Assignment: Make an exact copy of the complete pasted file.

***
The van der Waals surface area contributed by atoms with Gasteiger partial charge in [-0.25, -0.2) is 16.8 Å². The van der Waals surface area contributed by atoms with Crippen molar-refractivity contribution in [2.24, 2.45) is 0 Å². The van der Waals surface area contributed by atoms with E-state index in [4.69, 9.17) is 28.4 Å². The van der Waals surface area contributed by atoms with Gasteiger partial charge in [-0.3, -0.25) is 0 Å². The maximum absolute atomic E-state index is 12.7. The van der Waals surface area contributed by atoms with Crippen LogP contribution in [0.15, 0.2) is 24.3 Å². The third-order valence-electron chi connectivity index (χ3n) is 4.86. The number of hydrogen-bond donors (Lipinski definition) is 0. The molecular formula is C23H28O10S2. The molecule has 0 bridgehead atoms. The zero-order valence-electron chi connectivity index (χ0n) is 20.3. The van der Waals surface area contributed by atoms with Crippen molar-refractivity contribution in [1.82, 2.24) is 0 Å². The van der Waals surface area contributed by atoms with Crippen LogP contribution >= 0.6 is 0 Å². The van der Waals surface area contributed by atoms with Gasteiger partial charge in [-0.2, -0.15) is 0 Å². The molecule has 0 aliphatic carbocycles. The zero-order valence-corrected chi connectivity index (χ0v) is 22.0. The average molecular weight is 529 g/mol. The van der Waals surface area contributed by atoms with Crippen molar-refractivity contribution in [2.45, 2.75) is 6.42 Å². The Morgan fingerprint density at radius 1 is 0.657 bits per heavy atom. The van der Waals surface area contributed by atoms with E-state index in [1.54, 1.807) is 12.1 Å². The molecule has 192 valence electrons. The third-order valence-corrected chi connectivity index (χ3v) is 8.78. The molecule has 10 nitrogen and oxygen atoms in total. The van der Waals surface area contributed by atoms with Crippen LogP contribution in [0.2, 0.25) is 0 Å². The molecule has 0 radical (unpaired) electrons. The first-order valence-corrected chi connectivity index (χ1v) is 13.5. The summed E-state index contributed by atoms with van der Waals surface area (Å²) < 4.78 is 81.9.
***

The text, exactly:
The van der Waals surface area contributed by atoms with Gasteiger partial charge in [-0.25, -0.2) is 16.8 Å². The van der Waals surface area contributed by atoms with Crippen molar-refractivity contribution in [2.24, 2.45) is 0 Å². The van der Waals surface area contributed by atoms with E-state index in [4.69, 9.17) is 28.4 Å². The van der Waals surface area contributed by atoms with Gasteiger partial charge in [-0.3, -0.25) is 0 Å². The maximum absolute atomic E-state index is 12.7. The van der Waals surface area contributed by atoms with Crippen LogP contribution in [0.15, 0.2) is 24.3 Å². The third-order valence-electron chi connectivity index (χ3n) is 4.86. The number of hydrogen-bond donors (Lipinski definition) is 0. The molecular formula is C23H28O10S2. The molecule has 0 bridgehead atoms. The zero-order valence-electron chi connectivity index (χ0n) is 20.3. The van der Waals surface area contributed by atoms with Crippen molar-refractivity contribution in [1.82, 2.24) is 0 Å². The van der Waals surface area contributed by atoms with Crippen LogP contribution >= 0.6 is 0 Å². The van der Waals surface area contributed by atoms with Gasteiger partial charge in [-0.2, -0.15) is 0 Å². The molecule has 0 aliphatic carbocycles. The zero-order valence-corrected chi connectivity index (χ0v) is 22.0. The average molecular weight is 529 g/mol. The van der Waals surface area contributed by atoms with Crippen molar-refractivity contribution in [2.45, 2.75) is 6.42 Å². The Morgan fingerprint density at radius 1 is 0.657 bits per heavy atom. The van der Waals surface area contributed by atoms with E-state index in [1.54, 1.807) is 12.1 Å². The molecule has 192 valence electrons. The third-order valence-corrected chi connectivity index (χ3v) is 8.78. The molecule has 10 nitrogen and oxygen atoms in total. The van der Waals surface area contributed by atoms with Crippen LogP contribution in [0.2, 0.25) is 0 Å². The molecule has 0 radical (unpaired) electrons. The first-order valence-corrected chi connectivity index (χ1v) is 13.5. The summed E-state index contributed by atoms with van der Waals surface area (Å²) < 4.78 is 81.9.